He congratulated me in his shy way, saying I was a great player and singer and had done a good job. I smiled at him, glowing with the excitement of the performance. I liked him. Sossity played for another forty minutes or so then ended the show.

She came back to the table. We sat there - six of us, Sossity, Jerry, Tommy, the drummer and bass player - and drank and talked. Sossity told me about Drew.

"I used to play music at an open mic Drew emceed. I would ask him if he wanted to jam and play the blues together. He'd always say, 'Sure, let's do it.' Then right before we were scheduled to go up, he'd say 'My guitar isn't sounding good,' or make up some other excuse. After the third time, I started to get the idea that he had no intention whatsoever of playing with me."

"That's Drew," her drummer put in. "You know the type: alpha male."

That made me laugh, maybe more than I should have, because it was so true. It also struck me that he was the alpha male and I was his protected female. Maybe, I thought ironically, he preferred an exotic member of the species and that was why he kept me around.

Cynthia, my friend, finally showed up and joined us. She saw a boyfriend and eventually left with him. I had to work tomorrow, so at around 1am I told Sossity and the gang I needed to go.

"I'll walk you to your car," Tommy said.

I was glad he offered. Rocky's is not in the nicest section of town and I'd parked my car on a side street a long block away. He walked me to where it was parked. I turned to face him.

"Can I call you?" he asked.

"Tommy, I'd really like that." I gave him my card (I'd had some made at the hospital). He took it and then leaned down for a kiss.

He gave me a long good-night kiss. It was sweet. I said I had to go. He stood there until I pulled out. As I drove away, I saw him walk back into the bar.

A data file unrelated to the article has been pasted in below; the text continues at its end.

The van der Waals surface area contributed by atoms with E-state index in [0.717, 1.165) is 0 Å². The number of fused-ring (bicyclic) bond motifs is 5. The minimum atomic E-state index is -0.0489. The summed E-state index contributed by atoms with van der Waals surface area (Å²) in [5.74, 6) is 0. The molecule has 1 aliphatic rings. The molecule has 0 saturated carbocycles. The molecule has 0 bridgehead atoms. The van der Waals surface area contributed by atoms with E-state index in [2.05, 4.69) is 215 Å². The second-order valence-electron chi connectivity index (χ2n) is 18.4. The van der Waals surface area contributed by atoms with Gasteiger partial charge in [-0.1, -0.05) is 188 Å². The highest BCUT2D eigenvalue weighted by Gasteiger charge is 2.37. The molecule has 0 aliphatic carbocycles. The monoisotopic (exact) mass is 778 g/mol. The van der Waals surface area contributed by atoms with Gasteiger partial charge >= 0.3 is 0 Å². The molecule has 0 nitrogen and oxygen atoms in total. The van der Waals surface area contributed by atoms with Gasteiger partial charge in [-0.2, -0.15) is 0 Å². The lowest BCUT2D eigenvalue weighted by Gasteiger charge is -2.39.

Drew was at my apartment on Sunday and I told him about Rocky's. He was unhappy about it and told me so in no uncertain terms.

"Why, are you so pissed, Drew? It was fun. It was good experience at doing improv."

"I told you she's a grandstander. She might cut into our gigs if we let her get too much stage time."

I laughed. He gave me a hard look.

"What's so funny?"

Sometimes you are thinking about making a choice in life and realize you have already made it.

"You are, Drew. You're funny. I think you and I are finished."

He walked up close to me. Part of it was to intimidate me but it was also because he felt genuinely bewildered.

"Sarah, what are you talking about?"

I walked to the other side of the room and then turned to face him. I did not like him standing so close to me.

"Drew, we're finished. I don't like being around you. You're too demanding. And I don't like you always making jokes about how I look."

His mouth fell open. He spread his hands.

"I only do that because you're so cool about it and accept yourself so well."

"I know," I said. He was making me nervous. "But it's been bugging me lately. I don't like the way you make a spectacle out of me all the time. We need to back off. I don't think I want to play in the band anymore. And let's stay away from each other for a while - both of us need some perspective, I think."

He put his hands on his hips and glared. The look on his face unsettled me. I did not think he would do anything stupid but I also knew how he was when his temper got the better of him.

Just then a knock came at the door.

Relieved that something had broken the tension, and also that someone else had come so I did not have to face Drew by myself, I hurried over to answer. It was Sossity and Jerry.

They had been to visit a friend at Saint Mary's hospital and remembered my address. I live in a brownstone only a couple of blocks from there. I told them to come in.

Drew looked pretty stupid standing in the middle of the living room, a scowl on his face, his fists clenched. Both Sossity and Jerry smiled when they saw him.

"You okay, Drew?" Sossity asked, her eyes merry.

He glared at her as well, so much that Jerry gave him a look.

"Something wrong?" he asked.

Drew relaxed a little.

"We were having a discussion," I said. The tension in the room was tangible. "Drew, why don't you get some beer out the refrigerator?"